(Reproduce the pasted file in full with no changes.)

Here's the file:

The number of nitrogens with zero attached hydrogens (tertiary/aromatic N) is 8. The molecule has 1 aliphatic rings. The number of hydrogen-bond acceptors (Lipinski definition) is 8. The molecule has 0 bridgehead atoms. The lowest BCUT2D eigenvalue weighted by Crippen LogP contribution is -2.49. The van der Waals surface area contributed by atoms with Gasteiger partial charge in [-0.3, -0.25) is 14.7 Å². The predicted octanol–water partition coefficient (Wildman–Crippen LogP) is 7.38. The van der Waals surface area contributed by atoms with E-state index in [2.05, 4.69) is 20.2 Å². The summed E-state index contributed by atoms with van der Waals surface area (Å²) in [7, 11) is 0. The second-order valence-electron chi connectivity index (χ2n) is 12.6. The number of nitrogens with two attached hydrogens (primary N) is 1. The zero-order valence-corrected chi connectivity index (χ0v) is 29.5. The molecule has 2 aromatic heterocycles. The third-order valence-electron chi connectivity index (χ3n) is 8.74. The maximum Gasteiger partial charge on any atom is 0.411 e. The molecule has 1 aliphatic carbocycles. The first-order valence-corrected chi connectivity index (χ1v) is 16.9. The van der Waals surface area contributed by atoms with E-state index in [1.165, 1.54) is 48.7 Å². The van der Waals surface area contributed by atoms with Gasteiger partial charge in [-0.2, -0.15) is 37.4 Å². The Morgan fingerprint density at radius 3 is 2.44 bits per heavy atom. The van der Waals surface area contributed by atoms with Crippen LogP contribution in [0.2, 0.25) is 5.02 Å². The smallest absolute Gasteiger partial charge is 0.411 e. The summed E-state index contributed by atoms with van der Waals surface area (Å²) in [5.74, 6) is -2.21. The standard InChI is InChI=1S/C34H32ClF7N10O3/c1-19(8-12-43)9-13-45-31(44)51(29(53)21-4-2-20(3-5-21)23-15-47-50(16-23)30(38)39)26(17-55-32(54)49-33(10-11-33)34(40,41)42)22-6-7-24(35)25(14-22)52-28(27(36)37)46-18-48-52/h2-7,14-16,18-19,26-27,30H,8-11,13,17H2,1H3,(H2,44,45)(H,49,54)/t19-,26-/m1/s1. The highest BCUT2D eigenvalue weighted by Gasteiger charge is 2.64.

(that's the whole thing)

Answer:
The number of nitrogens with zero attached hydrogens (tertiary/aromatic N) is 8. The molecule has 1 aliphatic rings. The number of hydrogen-bond acceptors (Lipinski definition) is 8. The molecule has 0 bridgehead atoms. The lowest BCUT2D eigenvalue weighted by Crippen LogP contribution is -2.49. The van der Waals surface area contributed by atoms with Gasteiger partial charge in [-0.3, -0.25) is 14.7 Å². The predicted octanol–water partition coefficient (Wildman–Crippen LogP) is 7.38. The van der Waals surface area contributed by atoms with E-state index in [2.05, 4.69) is 20.2 Å². The summed E-state index contributed by atoms with van der Waals surface area (Å²) in [7, 11) is 0. The second-order valence-electron chi connectivity index (χ2n) is 12.6. The number of nitrogens with two attached hydrogens (primary N) is 1. The zero-order valence-corrected chi connectivity index (χ0v) is 29.5. The molecule has 2 aromatic heterocycles. The third-order valence-electron chi connectivity index (χ3n) is 8.74. The maximum Gasteiger partial charge on any atom is 0.411 e. The molecule has 1 aliphatic carbocycles. The first-order valence-corrected chi connectivity index (χ1v) is 16.9. The van der Waals surface area contributed by atoms with E-state index in [1.165, 1.54) is 48.7 Å². The van der Waals surface area contributed by atoms with Gasteiger partial charge in [-0.2, -0.15) is 37.4 Å². The Morgan fingerprint density at radius 3 is 2.44 bits per heavy atom. The van der Waals surface area contributed by atoms with Crippen LogP contribution in [0.2, 0.25) is 5.02 Å². The smallest absolute Gasteiger partial charge is 0.411 e. The summed E-state index contributed by atoms with van der Waals surface area (Å²) in [5.74, 6) is -2.21. The standard InChI is InChI=1S/C34H32ClF7N10O3/c1-19(8-12-43)9-13-45-31(44)51(29(53)21-4-2-20(3-5-21)23-15-47-50(16-23)30(38)39)26(17-55-32(54)49-33(10-11-33)34(40,41)42)22-6-7-24(35)25(14-22)52-28(27(36)37)46-18-48-52/h2-7,14-16,18-19,26-27,30H,8-11,13,17H2,1H3,(H2,44,45)(H,49,54)/t19-,26-/m1/s1. The highest BCUT2D eigenvalue weighted by Gasteiger charge is 2.64.